Line 3, the infamous pipeline operated by Enbridge has now the approval of key permits needed to begin the replacement of a segment within Minnesota; this, after the state’s Public Utilities Commission granted the company with the approvals; such decision had the approval of state judges.
Firstly, it was a three-judge panel; it ruled 2-1 in favor of Line 3 to begin the replacement of a segment of the pipeline; specifically, a 337-mile that runs through the state; however, this is just a fraction of the whole replacement project.
Secondly, Line 3 opponents say the will appeal the decision of the judges; according to a report by local media. Opponents would appeal to the Minnesota Supreme Court. However, their main goal would be to persuade the Biden-Harris administration to take a clear position on the matter, and revoke it.
Thirdly, despite the administration’s blind eye, there is a huge challenge ahead, in a federal court; specifically on the U.S. Army Corps of Engineers’ approval of a wetlands permit that activists say should be withdrawn.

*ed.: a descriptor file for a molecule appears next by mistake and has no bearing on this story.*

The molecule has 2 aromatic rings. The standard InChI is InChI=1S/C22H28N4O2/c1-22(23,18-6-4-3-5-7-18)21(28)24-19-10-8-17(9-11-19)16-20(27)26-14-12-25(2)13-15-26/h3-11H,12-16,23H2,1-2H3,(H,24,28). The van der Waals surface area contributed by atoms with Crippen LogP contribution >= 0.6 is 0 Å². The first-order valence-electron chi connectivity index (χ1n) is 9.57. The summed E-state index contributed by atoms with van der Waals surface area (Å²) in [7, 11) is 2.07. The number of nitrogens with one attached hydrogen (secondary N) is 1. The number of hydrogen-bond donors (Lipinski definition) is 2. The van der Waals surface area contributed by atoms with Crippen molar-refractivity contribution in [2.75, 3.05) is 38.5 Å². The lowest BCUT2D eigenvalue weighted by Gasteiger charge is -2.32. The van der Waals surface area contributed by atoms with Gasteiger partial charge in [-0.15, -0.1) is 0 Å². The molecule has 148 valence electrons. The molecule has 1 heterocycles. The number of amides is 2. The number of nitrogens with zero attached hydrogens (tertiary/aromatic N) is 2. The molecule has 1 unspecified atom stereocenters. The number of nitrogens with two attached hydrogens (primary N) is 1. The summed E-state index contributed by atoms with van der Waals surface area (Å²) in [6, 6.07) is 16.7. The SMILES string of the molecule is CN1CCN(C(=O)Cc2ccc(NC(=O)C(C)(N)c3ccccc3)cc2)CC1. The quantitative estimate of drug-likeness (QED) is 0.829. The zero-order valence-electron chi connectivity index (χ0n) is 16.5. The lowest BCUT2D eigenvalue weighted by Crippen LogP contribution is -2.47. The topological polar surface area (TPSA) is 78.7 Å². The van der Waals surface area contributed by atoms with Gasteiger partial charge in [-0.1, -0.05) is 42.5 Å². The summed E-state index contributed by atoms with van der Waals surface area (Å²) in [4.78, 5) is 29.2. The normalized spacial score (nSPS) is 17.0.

Moreover, the state’s Department of Commerce was among the complaining ones; the Department argued that Enbridge failed to meet the legal requirements for its oil demand projections. Nevertheless, the judges said there was enough evidence to grant the permits.
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Line 3 needs Minnesota, but Minnesota needs Line3?
In fact, Judge Lucinda Jesson, said. “Line 3 is a deteriorating pipeline carrying crude oil through Minnesota; there was no option without environmental consequences.” To what Judge Michael Kirk added quoted by the St. Peter Herald. “There was no option without impacts on the rights of Indigenous peoples.”
He also added. “The challenge was to alleviate those harms to the extent possible. And there was no crystal ball to forecast demand for crude oil in this ever-changing environment.” However, Judge Peter Reyes dissented, agreeing with opponents that the oil demand forecast was flawed.”
Judge Peter Reyes also remarked. “Such a decision cannot stand. Enbridge needs Minnesota for its new pipeline. But Enbridge has not shown that Minnesota needs the pipeline.” On the other hand, Frank Bibeau, an attorney for the White Earth Band of Ojibwe and other pipeline opponents, said. “There’s a good chance we’ll appeal because we should … but I don’t think a remedy’s going to come out of it that’s going to be meaningful for us.”
Finally, Enbridge stated the PUC’s decision was the confirmation that the commission thoroughly reviewed the project and gave the appropriate approvals.